Announcing the next chapter in the Caledon-Maytree partnership
Published on 17/01/2017
Twenty-five years ago, the Caledon Institute of Social Policy was established as a commitment to high-quality social policy analysis. Over the past quarter century, Caledon has used data and evidence to challenge preconceptions and craft practical social policy solutions that have shaped public policy and helped reduce poverty and inequality in Canada.
From the beginning, Caledon was created as a partnership with Maytree, with Ken Battle and Alan Broadbent serving as Caledon’s co-founders. That partnership has continued throughout Caledon’s history, with Maytree continuing as the primary supporter of Caledon’s work and Alan serving as Caledon’s chair, and Ken as Caledon’s president.
As Caledon reaches its 25th year, this partnership enters a new phase. Ken, Caledon’s founding president, will begin a well-deserved retirement this November. At that time Caledon will also wind down its day-to-day operations.
As part of this transition, Maytree will become the new home for Caledon’s body of work. We are looking forward to this next phase of the Maytree-Caledon partnership, which coincides with Maytree’s renewed emphasis on public policy solutions that reduce poverty and improve life for all people in Canada.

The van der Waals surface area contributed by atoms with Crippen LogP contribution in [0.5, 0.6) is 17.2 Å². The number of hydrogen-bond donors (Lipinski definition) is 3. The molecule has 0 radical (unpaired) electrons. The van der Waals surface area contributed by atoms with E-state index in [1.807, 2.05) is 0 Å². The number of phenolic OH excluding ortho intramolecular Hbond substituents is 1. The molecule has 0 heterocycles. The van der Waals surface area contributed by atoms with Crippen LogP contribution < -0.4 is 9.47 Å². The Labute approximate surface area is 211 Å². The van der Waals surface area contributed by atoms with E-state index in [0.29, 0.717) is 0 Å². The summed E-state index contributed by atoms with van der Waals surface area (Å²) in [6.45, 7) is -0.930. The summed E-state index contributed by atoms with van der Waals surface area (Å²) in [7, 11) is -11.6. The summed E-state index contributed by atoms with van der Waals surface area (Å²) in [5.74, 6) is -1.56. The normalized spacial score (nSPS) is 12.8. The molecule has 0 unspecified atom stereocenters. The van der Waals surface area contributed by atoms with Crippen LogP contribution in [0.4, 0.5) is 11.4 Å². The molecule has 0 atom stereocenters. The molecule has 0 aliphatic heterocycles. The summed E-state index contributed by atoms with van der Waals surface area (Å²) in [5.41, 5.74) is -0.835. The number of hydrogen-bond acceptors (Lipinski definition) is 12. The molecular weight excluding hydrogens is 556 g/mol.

Maytree will host Caledon’s research and make it available through its website. Maytree will also continue the important work that Caledon has done to preserve essential social policy data through the Welfare Incomes and Social Assistance Summaries projects and will publish future Caledon research and analysis on a periodic basis.
We would like to acknowledge the Caledon staff for their essential work to support the transition: Ken Battle, President; Sherri Torjman, Vice-President; Michael Mendelson, Senior Scholar; Melanie Burston, Office Manager; and Anne Makhoul, Principal Project Officer. Over the coming months, we will share some additional news about upcoming events to recognize Caledon’s important achievements over the past 25 years to help make better social policy for people in Canada.